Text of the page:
Habitually arising in the neighborhood of 5 a.m. seems to have ceased, at least temporarily (I hope). A habit I have had since long before the beginning of time appears to have slipped away, almost unnoticed. While some people would cheer at having additional time to rest, I mourn the time lost to the blandness of sleep. Today, for example, I got out of bed around 6:15, a hour after I woke and considered doing just that. Instead, though, I gave myself “a few more minutes” under the covers. A hour later, I cursed my lethargy and asked myself just how long has it been since I awoke and actually got out of bed at a reasonable hour? Too damn long! I have missed the emptiness of the house in utter darkness, though this morning I am experiencing it again–and it feels good! Still, I lost at least an additional hour of empty darkness and fortifying solitude. I must work on that.
Last night, I made arroz con pollo for dinner, an extremely easy—and delicious—dish to prepare. After dinner, I had a second helping. And this morning, the remainder is serving as a breakfast treat. A meal consisting primarily of rice is not highly recommended for someone with Type 2 diabetes, but you just have to break the rules from time to time in order to maintain a sense of control over your mind and body.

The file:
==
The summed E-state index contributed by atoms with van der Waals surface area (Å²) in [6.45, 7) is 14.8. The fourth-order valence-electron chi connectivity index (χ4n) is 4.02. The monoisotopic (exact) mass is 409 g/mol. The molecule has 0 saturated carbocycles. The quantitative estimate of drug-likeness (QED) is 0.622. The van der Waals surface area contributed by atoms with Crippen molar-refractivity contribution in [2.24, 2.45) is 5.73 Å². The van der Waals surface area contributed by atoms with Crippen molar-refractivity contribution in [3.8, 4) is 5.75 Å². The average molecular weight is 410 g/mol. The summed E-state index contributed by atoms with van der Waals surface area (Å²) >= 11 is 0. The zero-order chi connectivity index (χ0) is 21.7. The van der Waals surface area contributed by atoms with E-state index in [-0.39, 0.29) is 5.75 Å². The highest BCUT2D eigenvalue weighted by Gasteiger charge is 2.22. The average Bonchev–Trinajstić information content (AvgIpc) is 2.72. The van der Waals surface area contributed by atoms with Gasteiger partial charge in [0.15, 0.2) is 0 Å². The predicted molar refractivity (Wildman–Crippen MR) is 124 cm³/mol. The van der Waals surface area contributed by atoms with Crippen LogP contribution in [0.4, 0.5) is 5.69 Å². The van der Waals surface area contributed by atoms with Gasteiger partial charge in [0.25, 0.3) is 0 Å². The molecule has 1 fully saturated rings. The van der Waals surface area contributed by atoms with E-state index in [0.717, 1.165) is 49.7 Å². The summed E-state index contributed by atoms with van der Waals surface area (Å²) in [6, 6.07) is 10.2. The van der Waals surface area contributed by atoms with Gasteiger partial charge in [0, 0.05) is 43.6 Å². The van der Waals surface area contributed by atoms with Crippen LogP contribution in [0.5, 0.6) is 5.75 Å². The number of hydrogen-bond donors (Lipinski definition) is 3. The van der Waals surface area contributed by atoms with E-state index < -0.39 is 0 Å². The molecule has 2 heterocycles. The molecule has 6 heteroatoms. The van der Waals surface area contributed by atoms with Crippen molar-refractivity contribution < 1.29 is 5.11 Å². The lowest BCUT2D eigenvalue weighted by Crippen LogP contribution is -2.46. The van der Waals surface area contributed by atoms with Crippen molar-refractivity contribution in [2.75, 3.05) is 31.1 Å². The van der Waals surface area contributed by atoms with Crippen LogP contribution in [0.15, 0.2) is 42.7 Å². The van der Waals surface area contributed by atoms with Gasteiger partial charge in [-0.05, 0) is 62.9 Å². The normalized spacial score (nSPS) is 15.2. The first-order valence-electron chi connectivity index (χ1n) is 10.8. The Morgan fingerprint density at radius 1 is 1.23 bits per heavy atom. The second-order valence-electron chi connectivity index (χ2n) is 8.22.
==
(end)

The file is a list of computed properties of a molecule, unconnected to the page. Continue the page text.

I had the second helping I mentioned during a break in watching the series, Annika. We do not have regular TV service, so we do not get PBS, which is the source of Annika. So, we’re having to stream it, after paying a hefty fee, by season. I am a fan of Nicola Walker, the title character, though after watching the program for a short while I was not sure I would like the series. But it grew on me; I rather like the odd second-person comments Nicola directs to the viewer.
Most of my time during the past few weeks has been spent inside my house. Illness and sloth contributed to my status as a shut-in, but I cannot blame illness any longer. I think I’ll need to shower and shave this morning, get dressed in uncomfortable street clothes, and explore a bit of the world around me. This might be a good time to explore, inasmuch as today is a milestone of sorts.
Space flight is not the exclusive domain of the United States. Russia and China also have launched crewed spacecraft. India is said to be working feverishly on launching crewed craft into space, as well. According to the notoriously reliable internet, eighty countries have launched satellites into space. They are not all recent additions to the list of space explorers; the United Kingdom, Canada, Italy, France, West Germany, and a consortium of ten European countries launched satellites by the middle 1960s.
According to the United Nations Office for Outer Space Affairs (UNOOSA) records, there were 8,261 satellites orbiting the Earth as on January 2022, out of which only 4,852 satellites were active (as of the end of December 2021). Those figures were confirmed by the Union of Concerned Scientists (UCS), which maintains the record of the operational satellites.
Certain milestones have the capacity to offer either opportunities or obstacles. Sometimes both. Depressing inevitability flows from some of those landmark occasions while others (and sometime the same ones) present welcome challenges. It is said that a person can take control of his own emotions. Perhaps that is true. But it is not guaranteed.
Time to face the day.